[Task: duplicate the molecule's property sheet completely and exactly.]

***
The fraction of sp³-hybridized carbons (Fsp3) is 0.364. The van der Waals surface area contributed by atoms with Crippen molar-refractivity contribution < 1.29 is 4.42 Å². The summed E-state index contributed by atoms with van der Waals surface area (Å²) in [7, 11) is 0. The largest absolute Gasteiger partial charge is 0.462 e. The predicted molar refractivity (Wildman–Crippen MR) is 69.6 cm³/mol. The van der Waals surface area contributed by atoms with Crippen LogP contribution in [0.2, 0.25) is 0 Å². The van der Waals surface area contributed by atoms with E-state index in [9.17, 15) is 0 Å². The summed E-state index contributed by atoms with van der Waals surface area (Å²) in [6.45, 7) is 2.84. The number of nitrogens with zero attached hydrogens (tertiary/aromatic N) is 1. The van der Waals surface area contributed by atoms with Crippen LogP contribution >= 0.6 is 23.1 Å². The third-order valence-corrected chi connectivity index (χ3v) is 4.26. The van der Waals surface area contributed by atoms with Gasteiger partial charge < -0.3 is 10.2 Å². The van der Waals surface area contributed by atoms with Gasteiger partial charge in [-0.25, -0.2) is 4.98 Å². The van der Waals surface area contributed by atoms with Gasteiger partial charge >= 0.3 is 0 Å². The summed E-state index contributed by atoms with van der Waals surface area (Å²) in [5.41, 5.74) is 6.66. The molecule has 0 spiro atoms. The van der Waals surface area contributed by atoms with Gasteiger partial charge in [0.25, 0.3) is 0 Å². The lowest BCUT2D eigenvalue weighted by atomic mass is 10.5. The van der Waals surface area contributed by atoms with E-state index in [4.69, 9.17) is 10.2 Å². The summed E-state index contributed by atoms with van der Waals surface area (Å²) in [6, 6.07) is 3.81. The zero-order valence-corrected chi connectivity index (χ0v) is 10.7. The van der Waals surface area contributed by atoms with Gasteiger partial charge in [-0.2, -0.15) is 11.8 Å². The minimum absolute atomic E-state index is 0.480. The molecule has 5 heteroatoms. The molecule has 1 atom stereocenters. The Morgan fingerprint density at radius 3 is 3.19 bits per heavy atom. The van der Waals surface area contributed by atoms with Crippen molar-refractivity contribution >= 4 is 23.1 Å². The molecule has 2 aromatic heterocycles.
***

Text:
The fraction of sp³-hybridized carbons (Fsp3) is 0.364. The van der Waals surface area contributed by atoms with Crippen molar-refractivity contribution < 1.29 is 4.42 Å². The summed E-state index contributed by atoms with van der Waals surface area (Å²) in [7, 11) is 0. The largest absolute Gasteiger partial charge is 0.462 e. The predicted molar refractivity (Wildman–Crippen MR) is 69.6 cm³/mol. The van der Waals surface area contributed by atoms with Crippen LogP contribution in [0.2, 0.25) is 0 Å². The van der Waals surface area contributed by atoms with E-state index in [9.17, 15) is 0 Å². The summed E-state index contributed by atoms with van der Waals surface area (Å²) in [6.45, 7) is 2.84. The number of nitrogens with zero attached hydrogens (tertiary/aromatic N) is 1. The van der Waals surface area contributed by atoms with Crippen LogP contribution >= 0.6 is 23.1 Å². The third-order valence-corrected chi connectivity index (χ3v) is 4.26. The van der Waals surface area contributed by atoms with Gasteiger partial charge < -0.3 is 10.2 Å². The van der Waals surface area contributed by atoms with Gasteiger partial charge in [-0.25, -0.2) is 4.98 Å². The van der Waals surface area contributed by atoms with Gasteiger partial charge >= 0.3 is 0 Å². The summed E-state index contributed by atoms with van der Waals surface area (Å²) in [5.41, 5.74) is 6.66. The molecule has 0 spiro atoms. The van der Waals surface area contributed by atoms with Gasteiger partial charge in [0.25, 0.3) is 0 Å². The lowest BCUT2D eigenvalue weighted by atomic mass is 10.5. The van der Waals surface area contributed by atoms with E-state index in [4.69, 9.17) is 10.2 Å². The summed E-state index contributed by atoms with van der Waals surface area (Å²) in [6, 6.07) is 3.81. The zero-order valence-corrected chi connectivity index (χ0v) is 10.7. The van der Waals surface area contributed by atoms with Gasteiger partial charge in [-0.2, -0.15) is 11.8 Å². The minimum absolute atomic E-state index is 0.480. The molecule has 5 heteroatoms. The molecule has 1 atom stereocenters. The Morgan fingerprint density at radius 3 is 3.19 bits per heavy atom. The van der Waals surface area contributed by atoms with Crippen molar-refractivity contribution >= 4 is 23.1 Å². The molecule has 2 aromatic heterocycles.